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The Court of Justice of the European Union and the Montreal Convention: DB v Austrian Airlines, Case C-510/21

Articles, News | Tue 11th Jul, 2023

Readers will recall that last year the Court of Justice of the European Union significantly expanded liability under the Montreal Convention on carriage by air. First, in  JR v Austrian Airlines AG, Case C-589/20, it found that where a passenger falls for no ascertainable reason whilst disembarking an aircraft, this will amount to an ‘accident’ within the meaning of Article 17(1) of the Convention, without the passenger needing to prove that anything else out of the ordinary has occurred. Then, in BT v Laudamotion GmbH, Case C-111/21, it held that purely psychological or psychiatric injuries fall within the meaning of ‘bodily injury’ in Article 17(1). Both decisions are inconsistent with other caselaw decided under the Convention, in particular American jurisprudence, and it should be borne in mind that, following Brexit, neither is binding on the courts of England and Wales, although decisions of the CJEU remain of persuasive weight. It will be interesting to see whether the domestic courts follow the European or the ‘rest of the world’ authorities on these issues.

Now, in another case involving Austrian Airlines, DB v Austrian Airlines, Case C-510/21, the CJEU has determined a further Montreal claim in favour of a claimant and against the grain of some of the rest of the world authorities.

The claim arose out of the administration of first aid to the Claimant during the course of the flight, after a jug of coffee fell from the catering trolley, scalding him. The accident occurred on 18th December 2016. On 31st May 2019 the Claimant brought an action before the Handelsgericht Wien (the Commercial Court in Vienna) seeking the sum of €10,196 by way of damages, together with a declaration that the airline would be liable for all future damage resulting from the aggravation of his burns on account of inadequate first aid administered on board the aircraft. The claim was brought well outside the two year limitation period provided for in Article 35 of the Convention, but the Claimant claimed that Austrian Airlines was liable not only for the carelessness of its employees, which led to the jug of coffee falling, but also for the inadequate first aid administered on board the aircraft to treat the burns he suffered as a result. Since DB contended that first aid cannot be classified as an ‘accident’ within the meaning of Article 17(1) of the Montreal Convention, it was, so he alleged, governed by national law. Therefore under Austrian law the claim had been brought within the relevant limitation period.

This is an argument which would almost certainly have found favour had the Claimant been fortunate enough to be bringing the claim in the English rather than the Austrian courts. In Ford v Malaysian Airline Systems Berhard (2014) 1 Lloyds Rep 301 the Court of Appeal considered whether a Claimant who had suffered an adverse reaction to the injection of a diuretic administered on board a flight could sue the airline under the Convention. Aikens LJ held that the administration of the injection was not an ‘accident’ because the mere fact that an otherwise normal injection was administrated mid-flight ‘cannot provide the circumstances with the necessary ‘unusual’ characteristics so that this event constitutes an “accident”’. The claim therefore failed; but in the different circumstances in DB following this line of reasoning might well lead to the claim succeeding, because (if the air stewards were indeed negligent in their administration of first aid) it would have been brought within time and against a defendant whose fault led directly to the loss claimed. It would be odd indeed if the fact that the treatment was said to have been negligent had the effect of rendering it sufficiently unusual to fall within the Convention, and therefore lead to the claim being time barred.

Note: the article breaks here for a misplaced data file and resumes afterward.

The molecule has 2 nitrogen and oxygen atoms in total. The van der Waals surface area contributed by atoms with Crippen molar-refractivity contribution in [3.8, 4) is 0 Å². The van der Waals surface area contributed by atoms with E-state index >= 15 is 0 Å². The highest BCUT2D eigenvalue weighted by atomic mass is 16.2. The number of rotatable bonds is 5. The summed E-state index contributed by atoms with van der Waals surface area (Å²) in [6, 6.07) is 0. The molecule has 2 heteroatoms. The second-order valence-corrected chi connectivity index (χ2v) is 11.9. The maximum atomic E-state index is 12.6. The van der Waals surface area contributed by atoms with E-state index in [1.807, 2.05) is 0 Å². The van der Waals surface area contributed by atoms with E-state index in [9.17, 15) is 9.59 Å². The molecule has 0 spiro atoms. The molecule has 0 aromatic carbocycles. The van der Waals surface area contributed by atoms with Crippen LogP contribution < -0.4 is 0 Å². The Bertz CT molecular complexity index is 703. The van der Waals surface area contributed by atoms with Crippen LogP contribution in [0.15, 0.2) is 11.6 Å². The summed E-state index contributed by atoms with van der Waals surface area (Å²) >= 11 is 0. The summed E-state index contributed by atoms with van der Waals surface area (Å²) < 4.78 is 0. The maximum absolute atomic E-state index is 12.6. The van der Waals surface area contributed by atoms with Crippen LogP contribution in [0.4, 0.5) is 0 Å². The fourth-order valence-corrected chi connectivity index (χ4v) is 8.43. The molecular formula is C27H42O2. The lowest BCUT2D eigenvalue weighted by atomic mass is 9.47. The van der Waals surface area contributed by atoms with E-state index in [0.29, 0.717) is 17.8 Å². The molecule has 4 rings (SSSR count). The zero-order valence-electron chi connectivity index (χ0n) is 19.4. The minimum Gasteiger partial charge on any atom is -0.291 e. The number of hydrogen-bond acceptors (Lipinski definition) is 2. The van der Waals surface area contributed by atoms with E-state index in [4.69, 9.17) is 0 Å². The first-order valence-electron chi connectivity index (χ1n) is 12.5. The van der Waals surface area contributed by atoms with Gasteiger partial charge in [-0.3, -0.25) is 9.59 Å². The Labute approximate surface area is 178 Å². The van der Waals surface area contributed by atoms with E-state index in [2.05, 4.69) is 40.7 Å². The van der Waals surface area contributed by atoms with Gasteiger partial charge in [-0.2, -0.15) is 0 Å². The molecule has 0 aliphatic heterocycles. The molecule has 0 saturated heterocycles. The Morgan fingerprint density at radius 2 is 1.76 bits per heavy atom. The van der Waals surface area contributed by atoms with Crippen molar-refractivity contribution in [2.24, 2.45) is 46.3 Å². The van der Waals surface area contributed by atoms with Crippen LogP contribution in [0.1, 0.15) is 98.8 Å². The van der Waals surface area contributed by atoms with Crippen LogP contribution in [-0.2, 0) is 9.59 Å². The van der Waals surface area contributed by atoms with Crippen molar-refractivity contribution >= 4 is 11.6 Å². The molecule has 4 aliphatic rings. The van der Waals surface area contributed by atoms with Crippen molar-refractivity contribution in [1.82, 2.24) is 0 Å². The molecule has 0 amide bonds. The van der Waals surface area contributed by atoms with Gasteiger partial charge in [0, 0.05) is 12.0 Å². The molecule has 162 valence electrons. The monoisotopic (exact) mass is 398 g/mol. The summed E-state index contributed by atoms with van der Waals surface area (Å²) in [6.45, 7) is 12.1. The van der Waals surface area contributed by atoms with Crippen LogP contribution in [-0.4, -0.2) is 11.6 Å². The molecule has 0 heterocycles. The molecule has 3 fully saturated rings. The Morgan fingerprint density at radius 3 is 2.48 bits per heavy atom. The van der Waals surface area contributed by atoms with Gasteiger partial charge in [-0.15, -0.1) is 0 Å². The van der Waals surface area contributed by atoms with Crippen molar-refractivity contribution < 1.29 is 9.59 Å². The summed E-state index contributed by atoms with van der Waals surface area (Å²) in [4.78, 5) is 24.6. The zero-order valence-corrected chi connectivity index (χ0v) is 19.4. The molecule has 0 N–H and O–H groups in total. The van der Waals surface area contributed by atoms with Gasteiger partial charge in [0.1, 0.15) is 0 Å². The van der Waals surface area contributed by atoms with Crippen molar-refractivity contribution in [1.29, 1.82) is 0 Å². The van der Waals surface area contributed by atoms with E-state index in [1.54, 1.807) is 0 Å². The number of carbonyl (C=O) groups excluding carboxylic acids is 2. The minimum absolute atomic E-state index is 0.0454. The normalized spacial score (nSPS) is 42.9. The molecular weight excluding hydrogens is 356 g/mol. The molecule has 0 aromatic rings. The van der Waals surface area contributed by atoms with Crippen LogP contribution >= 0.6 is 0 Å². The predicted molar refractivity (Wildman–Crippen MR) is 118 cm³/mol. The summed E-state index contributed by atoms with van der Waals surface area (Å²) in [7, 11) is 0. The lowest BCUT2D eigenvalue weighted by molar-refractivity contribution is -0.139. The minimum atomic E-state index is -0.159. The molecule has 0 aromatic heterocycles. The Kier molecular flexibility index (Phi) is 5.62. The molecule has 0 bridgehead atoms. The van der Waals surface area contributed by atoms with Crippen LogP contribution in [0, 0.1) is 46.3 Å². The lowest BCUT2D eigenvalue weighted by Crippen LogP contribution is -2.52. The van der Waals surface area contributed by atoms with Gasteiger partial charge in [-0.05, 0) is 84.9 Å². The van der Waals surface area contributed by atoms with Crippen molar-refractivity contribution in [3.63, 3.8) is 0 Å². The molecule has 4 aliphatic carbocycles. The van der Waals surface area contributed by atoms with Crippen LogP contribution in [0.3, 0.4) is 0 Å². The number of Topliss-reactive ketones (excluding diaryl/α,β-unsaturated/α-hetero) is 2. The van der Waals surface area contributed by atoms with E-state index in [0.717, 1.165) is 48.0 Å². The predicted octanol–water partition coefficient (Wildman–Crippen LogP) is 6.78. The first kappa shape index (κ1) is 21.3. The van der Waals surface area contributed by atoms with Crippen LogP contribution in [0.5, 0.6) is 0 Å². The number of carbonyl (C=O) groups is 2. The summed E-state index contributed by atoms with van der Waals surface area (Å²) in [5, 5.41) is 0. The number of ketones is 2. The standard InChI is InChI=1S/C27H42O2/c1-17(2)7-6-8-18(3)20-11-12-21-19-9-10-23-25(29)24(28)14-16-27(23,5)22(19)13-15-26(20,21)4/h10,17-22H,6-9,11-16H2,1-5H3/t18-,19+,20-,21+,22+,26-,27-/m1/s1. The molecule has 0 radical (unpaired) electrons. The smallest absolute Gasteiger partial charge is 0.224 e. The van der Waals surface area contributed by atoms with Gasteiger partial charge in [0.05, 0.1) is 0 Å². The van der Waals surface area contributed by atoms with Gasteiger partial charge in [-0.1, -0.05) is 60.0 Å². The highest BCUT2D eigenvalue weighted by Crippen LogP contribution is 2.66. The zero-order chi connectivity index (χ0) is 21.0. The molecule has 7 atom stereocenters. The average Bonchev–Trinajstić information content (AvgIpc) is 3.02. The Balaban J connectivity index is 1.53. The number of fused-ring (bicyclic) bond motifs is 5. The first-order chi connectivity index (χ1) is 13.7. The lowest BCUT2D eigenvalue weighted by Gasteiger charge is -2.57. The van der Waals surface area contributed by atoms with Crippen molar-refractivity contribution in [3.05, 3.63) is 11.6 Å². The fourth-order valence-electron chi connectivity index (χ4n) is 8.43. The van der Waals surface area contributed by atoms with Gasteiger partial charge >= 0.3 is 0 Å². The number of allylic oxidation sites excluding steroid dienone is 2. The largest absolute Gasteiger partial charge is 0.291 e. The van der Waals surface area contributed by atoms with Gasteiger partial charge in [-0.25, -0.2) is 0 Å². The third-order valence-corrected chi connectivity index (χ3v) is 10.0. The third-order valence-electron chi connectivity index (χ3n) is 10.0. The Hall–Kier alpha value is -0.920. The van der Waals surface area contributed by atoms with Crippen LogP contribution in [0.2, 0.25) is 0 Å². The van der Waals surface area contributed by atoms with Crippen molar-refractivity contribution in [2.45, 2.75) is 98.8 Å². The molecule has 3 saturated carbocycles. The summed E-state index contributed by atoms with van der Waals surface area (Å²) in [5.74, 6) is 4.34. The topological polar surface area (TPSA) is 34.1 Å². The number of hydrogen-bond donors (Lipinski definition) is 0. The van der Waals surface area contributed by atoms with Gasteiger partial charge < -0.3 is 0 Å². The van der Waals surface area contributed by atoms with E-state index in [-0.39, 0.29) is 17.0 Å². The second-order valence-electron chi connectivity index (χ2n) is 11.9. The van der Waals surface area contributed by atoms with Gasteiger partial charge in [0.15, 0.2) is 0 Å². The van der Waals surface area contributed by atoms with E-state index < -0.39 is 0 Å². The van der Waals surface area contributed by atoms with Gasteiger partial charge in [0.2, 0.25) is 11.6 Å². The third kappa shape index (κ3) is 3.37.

The decision in Ford is not mentioned in the CJEU judgment, which is not in itself unusual, since the Court generally does not have regard to the decisions in other jurisdictions, even when interpreting the Convention. The questions referred to the Court by the Austrian domestic court were as follows:

  1. Is first aid which is administered on board an aircraft following an accident within the meaning of Article 17(1) of the [Montreal Convention] and which leads to further bodily injury to the passenger which can be distinguished from the actual consequences of the accident to be regarded, together with the triggering event, as a single accident?
  2. If Question 1 is answered in the negative:

       Does Article 29 of [the Montreal Convention] preclude a claim for compensation for damage caused by the administration of first aid where that claim is brought within the limitation period under national law but outside the period for bringing actions which is laid down in Article 35 of [that] convention?’

The Court answered the first question in the affirmative, and therefore declined to go on to consider the second question. First aid administered in response to an event which is an ‘accident’ within the meaning of the Convention must be considered to form part of the accident, and is therefore subject to the two year limitation period. On the other hand, it is also subject to the ‘no fault’ provisions in Article 17 of the Convention and does not break the chain of causation for Convention purposes. The court held [23, 24]:

…where there is a series of intrinsically linked events that take place successively, without interruption, in space and time, that series of events must be regarded as constituting a single ‘accident’ within the meaning of Article 17(1) of the Montreal Convention.

That is the case where, as in the present case, a jug containing hot coffee fell and caused scalding to a passenger, requiring members of the flight crew immediately to administer first aid. In view of the continuity in space and time between the jug of coffee falling and the first aid administered to the passenger injured by it, it cannot be disputed that there is a causal link between the jug of coffee falling and the aggravation of the bodily injuries caused by it on account of inadequate first aid being administered…